Trauma Begets Trauma: A Review of ‘Jessica Jones’ Season 2

In Carly Twehous, Featured, Reviews, TV Reviews by Impact Admin

– By Carly Twehous –

Spoilers below for Seasons 1 and 2

In the wake of the general disaster that was Marvel’s Defenders—a knock-off Avengers attempt that even the DCEU can out-perform—Marvel’s Netflix heroes were left to the wolves, to prove that they could, at the very least, still hold their own. Jessica Jones, after that fan-favorite, girl-power first season, would’ve been the card I’d play, too. At the very least, it couldn’t be worse than Iron Fist.

When we last saw our favorite super-strong, super-pissed, super-drunk heroine, Jessica Jones put a bullet through Kilgrave’s brain. The first season established Kilgrave as a horrible, inescapable monster, and Jessica, outward physical strength aside, as the unwilling, traumatized victim.

Season two, interestingly enough, is about the fallout. Yes, Jessica Jones won; she killed her Big Bad Wolf, she joined an Avenger’s B-Team, but closure never seemed to be one of the consolation prizes. She still drinks, she still can’t sleep through the night, and, maybe in that dark place she pretends doesn’t exist, she still hears Kilgrave’s voice.

Season two does exactly what a good sequel should do (Take notes, Daredevil!): it takes whatever ghosts still remain in the protagonist’s closet—echoes from the first season, echoes from the ancient past—and lets them roam free, all the while subtly convincing said protagonist that none of the ghosts are real. (See, Terminator: Judgment Day, The Empire Strikes Back, and The Wrath of Khan.)

The first season of this glorious show gave us Jessica Jones as the time-honored, super-powered-yet-none-the-less-traumatized victim. This go-round… Well, funny thing about abuse. It tends to make monsters out of its victims, even if out of pure, justifiable desperation. Trauma begets trauma, ad infinitum.

Jessica Jones and Trish Walker, both survivors and warriors against the trauma they’ve endured, present an interesting case study. Jessica was raped, abused, and led to do horrible things with powers she never wanted, by a man with the same, forked silver-tongue as the devil. Then she killed him, point-blank, with no hint of mercy. In the dark recesses of her mind, that she so often tries to drown out with whiskey, that puts her on the same level as Kilgrave. She killed with no remorse; there was no justice, no Matt Murdock-esque moral dilemma about pulling the trigger. She did it. He dropped dead. Roll credits.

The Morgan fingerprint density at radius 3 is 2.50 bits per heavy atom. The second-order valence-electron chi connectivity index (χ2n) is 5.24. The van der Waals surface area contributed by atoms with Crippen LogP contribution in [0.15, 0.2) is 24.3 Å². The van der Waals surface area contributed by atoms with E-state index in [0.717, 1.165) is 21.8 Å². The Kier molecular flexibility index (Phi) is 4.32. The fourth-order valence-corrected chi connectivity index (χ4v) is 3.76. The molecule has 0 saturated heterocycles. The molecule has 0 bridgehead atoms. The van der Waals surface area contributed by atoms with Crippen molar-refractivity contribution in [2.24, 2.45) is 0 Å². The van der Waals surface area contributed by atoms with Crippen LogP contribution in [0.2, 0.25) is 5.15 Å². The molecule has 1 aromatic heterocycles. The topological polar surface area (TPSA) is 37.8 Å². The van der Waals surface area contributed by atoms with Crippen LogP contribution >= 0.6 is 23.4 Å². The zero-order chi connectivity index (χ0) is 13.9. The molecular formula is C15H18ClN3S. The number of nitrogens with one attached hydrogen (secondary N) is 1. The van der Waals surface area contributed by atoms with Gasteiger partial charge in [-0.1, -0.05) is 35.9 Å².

Logically, it was justifiable. At the very least, it pulled at the audience’s sympathy. There was no other way. Not with Kilgrave’s power. So maybe Jessica did the right thing, in the heat of the moment, with a proverbial gun to her head. She still took a life and she still has to live with the consequences. Trauma begets trauma.

Trish Walker is the equal and opposite of Jessica Jones, in almost every way: blonde vs. brunette, rich and famous vs poor and dingy, cocaine and performance-enhancing drugs vs. good, old-fashioned whiskey. Forced physical strength through years of martial arts vs. super-strength through genetic engineering.

At their core, though, Trish Walker and Jessica Jones are survivors. When push comes to shove, they no longer roll over and die. They fight tooth and nail to get out alive. Man, oh, man, does that lead for some sticky situations. Jessica, anger management classes and all, has this desire to be a hero, but has the inescapable knowledge that she very much is not cut out for it. Trish is desperate to protect what’s hers—Jessica included—even at the detriment of her own sanity and soul.

Then again, maybe this show asks its audience to consider something about trauma and abuse. Maybe “monster” and “victim” are one in the same, rather than contradictory, cause-and-effect terms. Maybe it’s far less about a free, moral choice than it is about responding to the general crappiness of the world around you. When you get pushed this far, it’s honest-to-God survival instinct, consequences and repercussions be damned. Trauma begets trauma, ad infinitum, and all you can do is pray you have the strength to hold on.

Doesn’t it hurt, then, when this evil thing she’s been chasing, turns out to be just another one of these trauma-forged monster-victims, with a story so hauntingly similar to hers that Jessica may as well be standing next to a mirror? It’s easy—or easier—when it was Kilgrave, who so clearly was a monster that it hardly matters if he may have, at one time, been a victim. But… this?

Well, in the end, someone’s going to be the monster, and someone’s going to be left a traumatized victim once more. All that’s left is a coin-toss, to decide who might just be desperate enough to pull the trigger.

About the Author
Carly Twehous is a screenwriting alumna from JPCatholic (’17) who possesses a slightly inordinate love of both chocolate and comic books. In what little free time she has, she makes use of it by time traveling, ghost busting, and furiously scouring the globe for potential alien activity.

For more TV reviews by Carly, click here.